OOS 10 - The Importance of History and Historical Records As Ecologists Confront the Anthropocene

Tuesday, August 9, 2016: 8:00 AM-11:30 AM
Grand Floridian Blrm H, Ft Lauderdale Convention Center
Juliana C. Mulroy, Denison University
Zoe Nyssa, Harvard University
Alan Covich, University of Georgia
A multidisciplinary set of presentations explores the increasingly important role that historical records play in addressing the accelerating changes that confront us in the Anthropocene. The concept of the Anthropocene compels us to examine the long-term relationship of humans and their environments, and in so doing to draw on diverse types of historical records and datasets. We must consider new institutional structures that facilitate cross-disciplinary approaches to environmental problems. Presenters demonstrate how interdisciplinary approaches, new technologies, and novel institutional structures can assist us in learning from the past to respond to present and future challenges. Opportunities for use of long term datasets and museum collections in research, conservation and education are highlighted. This session is linked to this afternoon's OPS 1: Uses of Historical Data as Ecologists Confront a Rapidly Changing World, which provides further opportunities to explore and discuss the themes raised here. Presenters in the Organized Poster Session as well as some of the OOS speakers will be available 4:30 p.m. - 6:30 p.m. today in the Exhibit Hall.
8:00 AM
 Long-term datasets: From planned precision to serendipity – they are all valuable
Robert K. Peet, University of North Carolina at Chapel Hill
8:20 AM
 The importance of historical records in a rapidly changing world
Sharon Kingsland, Johns Hopkins University
9:00 AM
 The challenge of designing new institutional architecture for inter- and multi-disciplinary approaches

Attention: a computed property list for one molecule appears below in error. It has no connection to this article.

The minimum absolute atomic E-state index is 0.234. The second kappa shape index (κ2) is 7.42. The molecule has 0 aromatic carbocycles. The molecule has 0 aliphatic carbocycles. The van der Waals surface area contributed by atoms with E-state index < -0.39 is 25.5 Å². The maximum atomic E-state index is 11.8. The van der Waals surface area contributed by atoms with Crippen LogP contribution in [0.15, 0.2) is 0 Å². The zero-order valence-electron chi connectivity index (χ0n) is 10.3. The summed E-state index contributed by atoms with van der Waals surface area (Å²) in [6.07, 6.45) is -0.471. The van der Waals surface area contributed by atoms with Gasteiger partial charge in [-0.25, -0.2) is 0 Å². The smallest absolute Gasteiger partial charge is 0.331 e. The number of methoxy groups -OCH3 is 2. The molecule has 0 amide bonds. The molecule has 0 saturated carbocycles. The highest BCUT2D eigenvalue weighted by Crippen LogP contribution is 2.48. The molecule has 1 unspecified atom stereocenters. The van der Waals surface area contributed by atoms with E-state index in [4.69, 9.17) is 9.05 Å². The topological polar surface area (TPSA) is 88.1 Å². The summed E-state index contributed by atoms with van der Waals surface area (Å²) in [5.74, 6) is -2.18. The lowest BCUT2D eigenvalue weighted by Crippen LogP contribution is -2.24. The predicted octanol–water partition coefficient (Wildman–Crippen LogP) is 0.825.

Catherine Christen, Smithsonian Institution; Ruth Anna Stolk, Smithsonian Institution
9:20 AM
 Phenology in the United States: The information "resolution revolution" and the role of historical observational data
Jake F. Weltzin, USA National Phenology Network; Theresa M. Crimmins, USA National Phenology Network; Michael A. Crimmins, University of Arizona; Katharine L. Gerst, University of Arizona; Lee Marsh, USA National Phenology Network; Alyssa H. Rosemartin, USA National Phenology Network; Jeff Switzer, University of Arizona
9:40 AM
9:50 AM
 Seeing into the ecological past, present, and future: The potential of museum biological collections data to enrich research
Deborah Paul, Florida State University; Katja C. Seltmann, University of California Santa Barbara; Shelley A. James, Florida Museum of Natural History; Libby Ellwood, Florida State University
10:10 AM
 Natural history collections: Teaching about biodiversity across time, space, and digital platforms
Anna K. Monfils, Central Michigan University; Karen E. Powers, Radford University; L. Alan Prather, Michigan State University; Joseph A. Cook, University of New Mexico; Robert P. Guralnick, University of Florida